First things first, I enjoyed the book and got through it in two days (audio book while at work + reading at home). It's fast paced, well narrated and decently written. There are very heavy influences from Brandon Sanderson and some parts seem similar to the Stormlight Archives, but in general the world feels original.
With that said, there are some serious flaws, and I recommend that Shad hires a proper editor for his next book. The worldbuilding is frequently done in infodumps, sometimes it's hard to reconcile parts of the worldbuilding and some parts are practically from an anime. Also, "sunucles" is just an awful name.
Regarding the worldbuilding, some of it could be spread out across the book or just not mentioned at all. We don't need to know that criminals have the date their sentence ends etched onto their slave collars at the same time as we get a breakdown of the slavery system and Daylen's reforms, for instance, and truly subtle worldbuilding would be to spread all that information so that it naturally came out in the story. Other parts are just clunkily written, like how skyports are in the center of towns because the towns grew out and around them. The actual explanation is...I don't know, not exactly overexplained, but rather explained in a way that's stilted:
"As was common, the skyport sat in the middle of the city; not that they were built in the middle, just that once built, the cities often grew around them. They were the centers of trade and commerce. By the look of it, Talatale’s port was too small for the city’s trade, Daylen noted; there would likely be other smaller ports placed throughout in an attempt to compensate."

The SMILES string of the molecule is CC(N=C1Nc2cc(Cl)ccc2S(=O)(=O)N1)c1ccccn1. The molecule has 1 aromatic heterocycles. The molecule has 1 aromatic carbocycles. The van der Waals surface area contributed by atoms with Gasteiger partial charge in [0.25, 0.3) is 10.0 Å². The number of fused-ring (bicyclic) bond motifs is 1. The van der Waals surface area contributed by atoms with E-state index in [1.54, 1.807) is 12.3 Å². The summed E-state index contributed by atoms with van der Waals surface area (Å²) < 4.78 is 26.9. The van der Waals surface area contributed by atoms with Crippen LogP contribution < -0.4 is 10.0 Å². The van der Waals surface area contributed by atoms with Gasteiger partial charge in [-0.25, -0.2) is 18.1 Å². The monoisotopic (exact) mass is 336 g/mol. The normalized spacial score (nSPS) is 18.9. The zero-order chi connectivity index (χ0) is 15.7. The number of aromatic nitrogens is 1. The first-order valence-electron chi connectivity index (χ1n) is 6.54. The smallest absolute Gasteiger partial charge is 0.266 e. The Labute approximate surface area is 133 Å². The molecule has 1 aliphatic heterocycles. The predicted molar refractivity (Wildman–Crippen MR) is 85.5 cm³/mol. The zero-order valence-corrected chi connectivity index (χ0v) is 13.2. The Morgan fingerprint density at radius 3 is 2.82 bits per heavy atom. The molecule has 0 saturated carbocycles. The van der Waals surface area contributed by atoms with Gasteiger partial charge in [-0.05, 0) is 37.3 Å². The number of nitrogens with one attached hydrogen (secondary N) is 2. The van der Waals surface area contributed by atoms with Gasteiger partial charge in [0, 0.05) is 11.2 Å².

It just feels more mechanical and organic if you know what I mean.
Other parts of the worldbuilding also don't quite mesh. From all accounts the Fourth Night was apocalyptic and lasted fifteen years. This seems like the kind of thing that would depopulate major cities, but not too long afterwards there are medium sized cities of a million people. Even if the Fourth Night was was more similar to, say, the Great Famine of 1314-1317 than to the Black Death, fifteen years of "hell and darkness" sounds like it should have had a significant effect on the percentage of urban vs rural population.
Likewise, it's hard to believe that a city of "millions" could evacuate in a matter of a couple of hours, or that food would be less of a problem for an army of a hundred thousand men than combat because of cave mushrooms. The scale of things sometimes seems well past the technological status of the world and other times doesn't seem to have been fully considered.
Finally, some parts of the story are better suited to an anime than a book. That is, all the screaming and crying that the characters get up to feels borrowed from Japan. I'm not against characters emoting, but it's just excessive here. Every single bit of emotion has to be screamed or sobbed aloud to the world, and everyone in the world just seems to ignore the sound of someone literally screaming themselves to death (yes, that is a thing that happens) and not call the police on them.
I think all of these issues could be solved by Shad using a full editor, not a copy editor, who can dissect his writing and show him how to improve on it.
- Paperback: 504 pages
- Publisher: Shadiversity Pty Ltd (1 January 2019)
- Language: English
- ISBN-10: 0648572919
- ISBN-13: 978-0648572916
- Product Dimensions: 12.7 x 2.8 x 20.3 cm
- Boxed-product Weight: 558 g
- Average Customer Review: 9 customer reviews
- Amazon Bestsellers Rank: 9,248 in Books (See Top 100 in Books)